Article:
Over the last few weeks I discussed the development of having a separate identity and also in the article “What is Awakening?” I spoke about the shift of identity that can occur in an individual from experiencing themselves as a personality over to recognising themselves as a much more expansive state of presence.
This shift of identity is experienced as one transitioning from a personal and individuated state of consciousness to a more impersonal state of empty, aware presence.
This seems to have always been quite a rare occurrence and in the past was believed to be only for a select few who lived in ashrams, caves in the Himalayas or those who lived a life of solitude where they were devoted to practice on a constant moment to moment basis, from some observation this shift is starting to be more common in everyday individuals and happening quite spontaneously without the years of practice.
Many books have been written on this very real and dramatic shift in...
Imagine for a moment that you’re in your mother's womb and you can hear your parents having an awful argument.
You feel your mother's anger, loneliness and hurt... as her emotions pump through your tiny body.
As you are in the womb, you are getting to know yourself, the world and the environment that you are going to be born into.
The range of cortisol and the stress that you feel amplifies your conscious thoughts and a belief burns into your biology that… conflict is scary.
You are now encoded with the belief that you should have fear of conflict & that this is what relationships look like.
Your parents don’t know any better, as they were shown the same & weren’t aware of any childhood wounds that may be playing out in their relationship.
Now that you're an adult, you may still have this belief.
It possibly plays out in your relationships as it’s been encoded into your brain & body that this is what ‘love looks like’.
There are many definitions of awakening and over the years I have come to realise that a lot of the time when people are speaking about awakening they are talking about very different things. So this article is an attempt to bring some clarity as to what I mean when I am talking about awakening.
In the way I use the word I am pointing toward a shift in identity, a transition from being identified with the mental projections to something that is prior to all thinking processes and conceptualization.
The shift of identity occurs as a result of a negation, by negating everything that I am aware of in my experience as not myself, I am eventually left with the very essential quality of who I am.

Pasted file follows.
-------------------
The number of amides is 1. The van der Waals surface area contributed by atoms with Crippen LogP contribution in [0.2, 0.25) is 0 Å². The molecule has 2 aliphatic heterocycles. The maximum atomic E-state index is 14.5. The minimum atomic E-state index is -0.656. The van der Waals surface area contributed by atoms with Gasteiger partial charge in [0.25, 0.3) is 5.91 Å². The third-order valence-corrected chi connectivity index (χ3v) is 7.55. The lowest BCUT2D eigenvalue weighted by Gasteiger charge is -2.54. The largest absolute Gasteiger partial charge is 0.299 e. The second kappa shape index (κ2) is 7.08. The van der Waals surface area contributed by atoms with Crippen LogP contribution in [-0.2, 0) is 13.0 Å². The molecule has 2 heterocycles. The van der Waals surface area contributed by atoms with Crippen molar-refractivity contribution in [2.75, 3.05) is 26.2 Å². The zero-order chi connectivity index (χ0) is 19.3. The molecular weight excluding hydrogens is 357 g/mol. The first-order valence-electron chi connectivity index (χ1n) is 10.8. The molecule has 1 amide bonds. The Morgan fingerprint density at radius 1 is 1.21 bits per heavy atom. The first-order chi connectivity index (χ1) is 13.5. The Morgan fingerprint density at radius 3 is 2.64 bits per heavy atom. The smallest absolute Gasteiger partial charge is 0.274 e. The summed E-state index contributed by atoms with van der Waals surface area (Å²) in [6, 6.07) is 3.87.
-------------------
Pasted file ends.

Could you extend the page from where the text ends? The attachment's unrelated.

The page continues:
All objects that I can be aware of can not be what I essentially am, simply due to the fact I can be aware of them. This process eventually leads us to a sense of “I” which is not the same “I” that we are so used to being identified with.
This is the...
Following on from the article last week about the discovery of the unconscious mind, how it works and what it is, this week I will be speaking to the unconscious mind and the body.
Through my own internal journey, something I feel that Sigmund Freud and Carl Jung did not understand, or had not yet come to see clearly is the direct relationship between the unconscious mind and the felt sense of the body. Even the term ‘relationship’ is itself misleading as they are not two separate things, they are essentially one.
In my own exploration and experience I have concluded that the felt sense of the body is the unconscious mind, and the unconscious mind is what creates the felt sense of our body.
Anything that is unconscious within us can be made conscious through directly feeling the body. The presence of contractions, densities, pains, pleasures and different subtleties in energy are in fact the very imprints that make up the unconscious mind.
This may seem foreign...
Sigmund Freud was the first to speak about the idea that below the thoughts that we are consciously aware of, our conscious mind, exists an unconscious mind.
The unconscious is the machinery that is essentially running the show, it is the cogs and drivers that govern our decisions, our thinking processes, our motivations, our filters and our perception of the world and our sense of self.
It is the building blocks that make up our individual interpretation of experience. After Sigmund Freud was another man named Carl Jung, who traversed the landscape of the unconscious, discovering many of the individual as well as collective archetypes that govern most human beings.
Back in their day, the unconscious was not a widely accepted or understood theory. These days it is different, the unconscious mind is an accepted fact in modern day psychology as well as many other therapeutic practices.
The aim of many therapies is to work directly with the unconscious, to change limiting...